That’s How the Cookie Crumbles

NEW YORK Like much that Google does, the release last week of its new Internet browser, called Chrome, elicited rave reviews and predictable excitement among tech bloggers. Just as predictable was the wariness expressed by some on Madison Avenue.

As with the recently updated version of Microsoft’s dominant Internet Explorer, changes in the browser affect the thorny issue of privacy. The reams of data produced by Web users present a dilemma: consumers worry they will be misused while advertisers need them to fulfill the Web’s key promise of more targeted and measurable ads. Advertisers are now concerned that Google and Microsoft can use the privacy protection built into their new browsers to control access to this valuable data.

“This is a data-ownership play,” said Dave Morgan, a former AOL executive, founder of ad network Tacoda and now chairman of The Tennis Company. “Privacy intermediation for consumers is something that’s been talked about for a dozen years.”

The immediate concern is that both browsers include a private browsing option, quickly dubbed “porn mode,” which blocks cookies. Much of the targeting information used by advertisers and networks remains dependent on the Internet cookie stored on users browsers. Consumers have long been able to block cookies, but the process is less than obvious. Both Microsoft’s and Google’s browsers will give users much more control over data collection.

Omar Tawakol, CEO of BlueKai, an Internet data exchange, was initially concerned that these options could upend the economics of online advertising. Now, he believes they could be a net benefit for advertising, which has come under fire by privacy groups and faced skeptical questioning by congressional committees about its consumer tracking. Placing control more squarely in users hands will blunt some of the calls for more stringent regulation, he believes. BlueKai plans to compensate users for use of their data and give them access to it.

“I think they’re doing it for the right reasons,” he said. “Someone has to establish a middle ground [in privacy] and the browser is a fairly smart place to do it.”

The sensitivities around privacy and targeting were on display elsewhere last week. Controversial ad targeting firm NebuAd lost its CEO Bob Dykes, and said it would put on hold its plans to deploy “deep-packet inspection” technology that monitors Web behavior through Internet service providers. While browsers would be ideal for collecting many forms of Internet data, Google will need to be careful not to step over an uncertain line, said Ian Schafer, CEO of Deep Focus, an independent digital shop.

“The question is how much goodwill does Google have?” he said. “Google’s line is they’re providing free utilities to people. But how much privacy or targeting are people willing to accept to have access to free utility?”

The doomsday scenario plays out something like this. Google and Microsoft will use their relationship with customers to ostensibly give them more control over what company is following them on the Web. Consumers that opt out of tracking will become invisible to advertisers and third-party ad networks, making critical decisions like frequency capping and behavioral targeting impossible. At the same time, Microsoft and Google, through the browser, will have access to plenty of user data and a relationship with consumers through the products it provides them free of charge. Others wishing to reach them would have to pay. Google could also end up using the browser to display ads rather than cut deals with Web sites to show them.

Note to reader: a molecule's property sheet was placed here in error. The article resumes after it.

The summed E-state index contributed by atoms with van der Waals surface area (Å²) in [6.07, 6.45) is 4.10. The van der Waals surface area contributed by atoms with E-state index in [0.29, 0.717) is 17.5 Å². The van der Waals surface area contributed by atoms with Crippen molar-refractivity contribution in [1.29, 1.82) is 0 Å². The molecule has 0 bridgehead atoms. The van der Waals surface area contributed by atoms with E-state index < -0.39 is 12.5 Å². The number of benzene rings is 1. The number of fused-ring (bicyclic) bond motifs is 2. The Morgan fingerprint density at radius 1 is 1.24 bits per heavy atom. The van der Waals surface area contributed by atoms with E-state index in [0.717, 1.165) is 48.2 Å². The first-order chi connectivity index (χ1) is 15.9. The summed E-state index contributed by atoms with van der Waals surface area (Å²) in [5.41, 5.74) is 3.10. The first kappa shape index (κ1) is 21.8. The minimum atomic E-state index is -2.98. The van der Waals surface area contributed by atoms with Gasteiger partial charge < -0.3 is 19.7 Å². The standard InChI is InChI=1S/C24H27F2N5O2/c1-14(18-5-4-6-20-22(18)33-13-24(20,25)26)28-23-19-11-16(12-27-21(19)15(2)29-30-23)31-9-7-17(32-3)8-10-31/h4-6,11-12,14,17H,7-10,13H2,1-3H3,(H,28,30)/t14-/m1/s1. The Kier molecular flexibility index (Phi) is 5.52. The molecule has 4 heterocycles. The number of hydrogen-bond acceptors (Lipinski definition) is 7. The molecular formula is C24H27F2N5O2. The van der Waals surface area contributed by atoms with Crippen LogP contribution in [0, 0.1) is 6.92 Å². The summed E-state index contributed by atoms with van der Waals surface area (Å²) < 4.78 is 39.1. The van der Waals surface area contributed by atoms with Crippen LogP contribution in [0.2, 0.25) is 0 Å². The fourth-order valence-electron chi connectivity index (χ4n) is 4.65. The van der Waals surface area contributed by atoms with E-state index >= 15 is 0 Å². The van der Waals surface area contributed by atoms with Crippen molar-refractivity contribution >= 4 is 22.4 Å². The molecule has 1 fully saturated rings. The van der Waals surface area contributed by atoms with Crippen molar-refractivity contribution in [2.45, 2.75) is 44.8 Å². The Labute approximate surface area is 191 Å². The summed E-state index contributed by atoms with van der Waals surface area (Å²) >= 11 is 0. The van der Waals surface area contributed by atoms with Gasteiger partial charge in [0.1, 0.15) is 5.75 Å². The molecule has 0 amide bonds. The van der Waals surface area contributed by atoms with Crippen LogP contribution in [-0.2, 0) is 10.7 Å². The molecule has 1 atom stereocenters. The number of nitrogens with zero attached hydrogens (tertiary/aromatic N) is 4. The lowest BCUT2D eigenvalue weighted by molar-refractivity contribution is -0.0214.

“I really think there’s a point at which consumers don’t tolerate that but it becomes invasive to the point of counter productive,” said Shar Von Boskirk, an analyst with Forrester Research.

Advertisers are sufficiently concerned with the implications that Microsoft presented its plans for Internet Explorer 8 to the members of the Interactive Advertising Bureau board late last week. The key concerns, according to board member Matt Wise, CEO of ad network Q Interactive, are how consumer options are implemented.

“In the past there’s been an enormous amount of collateral damage,” he said. “Q Interactive is predicated on predicting behavior. We’re fine making sure consumer has some awareness of what’s occurring. But if the consumer constantly gets challenged [with warnings of data passed to third parties], they might start turning stuff off as a default. They might hurt a lot of companies that are providing good services.”

Some agency executives are much more sanguine about the new browser war. Like much that happens between Google and Microsoft, this camp sees it as more their battles than advertisers’. For Google, Chrome is a way to blunt Microsoft’s stranglehold on the desktop by introducing a way for consumers to interact with the Web applications many believe will dominate the computing experience of the future. The notion of giving consumers more control over their data will only appeal to a hard-core few, said Scott Shamberg, svp of marketing and media at Omnicom Group-backed Critical Mass.

“I still don’t think the average user does any of that stuff,” he said. “I’m comfortable I’m going to be getting sufficient data on people.”